The 2020 census showed that people of color comprised more than half the suburban populations in 15 of the nation’s 56 major metro areas, compared to 10 in 2010 and five in 2000. The newest metro areas to display “minority-white” suburbs are Atlanta, Orlando, Fla., Dallas, San Antonio, and San Diego.
Moreover, minorities represent more than one-third of the suburban population in 31 of the 56 major metro areas. This is more than double the number in 2000 and nearly four times the number in 1990. And suburban populations of all 56 major metro areas became more racially and ethnically diverse over each of the past three decades (see downloadable Table A). An extreme case is suburban Las Vegas, where the minority share of its suburbs rose from 26% in 1990 to 66% in 2020.
Of course, primary cities have been more diverse than suburbs for decades. As Figure 2 shows, people of color have comprised more than half of combined major metro areas’ primary city populations since 2000, and nearly three-quarters of their combined city populations in 2020. Among primary cities of the 56 individual major metro areas, more than half (29) were minority-white in 2000, increasing to 43 in 2020. By 2020, people of color comprised more than one-third of primary city populations in each major metro area.
The most racially diverse suburbs are in the South and West
Because the most rapidly growing suburbs are in the nation’s South and West, these suburbs also show the greatest minority representation due to the rising diversity of movers. Map 1 depicts the 31 major metro areas where minorities comprise at least one-third of the suburban population.
With the exception of New York and Chicago, most highly diverse big suburbs are located in the Sun Belt—particularly California, Texas, and Florida. These include suburbs where more than half of population are people of color, such as Honolulu, Los Angeles, and Miami, where more than seven in 10 suburbanites are members of minority groups.
Among the 31 areas depicted in Map 1, Latino or Hispanic residents are the largest suburban minority group in 17, including five in California, four in Texas, and three in Florida, along with Mountain West metro areas Las Vegas, Phoenix, and Tucson, Ariz. as well as the nation’s largest suburbs around New York and Los Angeles.
Black residents comprise the biggest minority share of suburbanites in nine of the 31 areas. These are heavily located in the Southeast; a prominent example is Atlanta, where Black residents make up roughly one-third of the suburban population. In four western metro areas (Honolulu, San Francisco, San Jose, Calif., and Seattle), Asian Americans constitute the greatest minority share of suburbanites.3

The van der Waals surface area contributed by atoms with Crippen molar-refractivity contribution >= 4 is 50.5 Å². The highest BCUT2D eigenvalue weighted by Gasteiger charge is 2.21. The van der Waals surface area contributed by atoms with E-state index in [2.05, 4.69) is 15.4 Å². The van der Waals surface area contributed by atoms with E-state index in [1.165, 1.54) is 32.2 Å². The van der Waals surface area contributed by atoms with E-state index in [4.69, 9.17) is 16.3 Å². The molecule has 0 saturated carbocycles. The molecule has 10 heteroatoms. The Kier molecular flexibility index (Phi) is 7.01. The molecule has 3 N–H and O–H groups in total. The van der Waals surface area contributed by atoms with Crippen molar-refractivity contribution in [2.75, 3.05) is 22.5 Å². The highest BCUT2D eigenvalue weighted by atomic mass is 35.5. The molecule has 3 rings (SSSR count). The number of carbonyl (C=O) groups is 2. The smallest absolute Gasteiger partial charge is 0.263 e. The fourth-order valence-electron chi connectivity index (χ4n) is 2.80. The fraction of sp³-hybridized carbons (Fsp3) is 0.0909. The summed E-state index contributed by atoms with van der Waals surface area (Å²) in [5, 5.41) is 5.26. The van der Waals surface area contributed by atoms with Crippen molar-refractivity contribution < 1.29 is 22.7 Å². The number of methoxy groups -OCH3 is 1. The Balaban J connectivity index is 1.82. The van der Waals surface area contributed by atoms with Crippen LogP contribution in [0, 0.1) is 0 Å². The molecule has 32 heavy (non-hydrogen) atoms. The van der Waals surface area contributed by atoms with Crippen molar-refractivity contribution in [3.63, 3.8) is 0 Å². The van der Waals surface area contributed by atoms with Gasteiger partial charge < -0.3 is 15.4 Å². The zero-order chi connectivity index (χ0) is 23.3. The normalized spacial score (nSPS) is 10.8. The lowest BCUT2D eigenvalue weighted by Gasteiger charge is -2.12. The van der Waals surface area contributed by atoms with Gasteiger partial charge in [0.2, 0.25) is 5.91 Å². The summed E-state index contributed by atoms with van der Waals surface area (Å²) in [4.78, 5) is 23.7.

Although a particular group may comprise a large share of a suburb’s minority population, most suburban populations are broadly diverse (see downloadable Table B). This is clearly the case in the suburbs of the nation’s three largest metro areas: New York, Los Angeles, and Chicago. While Latino or Hispanic residents comprise the largest suburban minority in each, Black and Asian Americans maintain a notable presence in New York and Chicago. In Los Angeles, Latino or Hispanic residents comprise more than two-fifths of the suburban population, and Asian Americans constitute another fifth. Similarly, in suburban Atlanta, Black residents make up the greatest minority share of the population, but there is also a notable presence of Latino or Hispanic and Asian American residents.
Still, it is important to note that the city-suburb disparity in nonwhite representation tends to be smaller in South and West regions than in the Northeast and Midwest. This is because the former regions sustained higher levels of suburban population growth in recent decades, bringing with them increased gains in “new minorities”—Asian American and Latino or Hispanic residents and, in much of the South, a reemergence of Black migration.
An instructive comparison is between Atlanta and Detroit—both metropolitan areas where Black Americans have a large presence (see Figure 3). In metropolitan Atlanta, Black residents have been a considerable part of suburban growth, such that the city-suburb disparity in Atlanta’s Black population shares (42% versus 32%) is not very large. In contrast, metropolitan Detroit’s Black growth and suburban growth have been more tepid in recent years, leaving a much larger city-suburb disparity in Black shares of the population (59% versus 12%).